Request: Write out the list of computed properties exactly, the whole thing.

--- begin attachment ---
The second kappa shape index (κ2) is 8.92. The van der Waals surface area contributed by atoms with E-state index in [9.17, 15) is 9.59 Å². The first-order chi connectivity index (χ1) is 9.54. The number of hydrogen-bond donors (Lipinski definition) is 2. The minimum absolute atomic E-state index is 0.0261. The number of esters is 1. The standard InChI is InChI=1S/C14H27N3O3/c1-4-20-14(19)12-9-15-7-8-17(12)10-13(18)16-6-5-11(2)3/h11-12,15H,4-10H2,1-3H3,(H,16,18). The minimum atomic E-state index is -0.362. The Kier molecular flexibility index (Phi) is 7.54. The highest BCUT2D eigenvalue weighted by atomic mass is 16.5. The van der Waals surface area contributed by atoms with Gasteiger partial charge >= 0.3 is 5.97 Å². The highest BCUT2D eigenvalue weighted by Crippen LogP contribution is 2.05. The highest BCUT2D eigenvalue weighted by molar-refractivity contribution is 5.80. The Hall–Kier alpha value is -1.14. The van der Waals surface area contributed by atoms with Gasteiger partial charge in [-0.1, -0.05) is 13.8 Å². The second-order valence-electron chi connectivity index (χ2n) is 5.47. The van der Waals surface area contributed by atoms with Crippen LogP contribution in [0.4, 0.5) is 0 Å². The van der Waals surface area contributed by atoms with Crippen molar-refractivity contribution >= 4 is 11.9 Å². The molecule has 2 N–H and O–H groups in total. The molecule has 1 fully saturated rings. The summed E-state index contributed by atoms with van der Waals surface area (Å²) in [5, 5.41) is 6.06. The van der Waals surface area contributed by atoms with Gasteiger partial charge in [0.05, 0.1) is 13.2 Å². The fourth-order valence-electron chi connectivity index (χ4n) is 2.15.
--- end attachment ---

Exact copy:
The second kappa shape index (κ2) is 8.92. The van der Waals surface area contributed by atoms with E-state index in [9.17, 15) is 9.59 Å². The first-order chi connectivity index (χ1) is 9.54. The number of hydrogen-bond donors (Lipinski definition) is 2. The minimum absolute atomic E-state index is 0.0261. The number of esters is 1. The standard InChI is InChI=1S/C14H27N3O3/c1-4-20-14(19)12-9-15-7-8-17(12)10-13(18)16-6-5-11(2)3/h11-12,15H,4-10H2,1-3H3,(H,16,18). The minimum atomic E-state index is -0.362. The Kier molecular flexibility index (Phi) is 7.54. The highest BCUT2D eigenvalue weighted by atomic mass is 16.5. The van der Waals surface area contributed by atoms with Gasteiger partial charge >= 0.3 is 5.97 Å². The highest BCUT2D eigenvalue weighted by Crippen LogP contribution is 2.05. The highest BCUT2D eigenvalue weighted by molar-refractivity contribution is 5.80. The Hall–Kier alpha value is -1.14. The van der Waals surface area contributed by atoms with Gasteiger partial charge in [-0.1, -0.05) is 13.8 Å². The second-order valence-electron chi connectivity index (χ2n) is 5.47. The van der Waals surface area contributed by atoms with Crippen LogP contribution in [0.4, 0.5) is 0 Å². The van der Waals surface area contributed by atoms with Crippen molar-refractivity contribution >= 4 is 11.9 Å². The molecule has 2 N–H and O–H groups in total. The molecule has 1 fully saturated rings. The summed E-state index contributed by atoms with van der Waals surface area (Å²) in [5, 5.41) is 6.06. The van der Waals surface area contributed by atoms with Gasteiger partial charge in [0.05, 0.1) is 13.2 Å². The fourth-order valence-electron chi connectivity index (χ4n) is 2.15.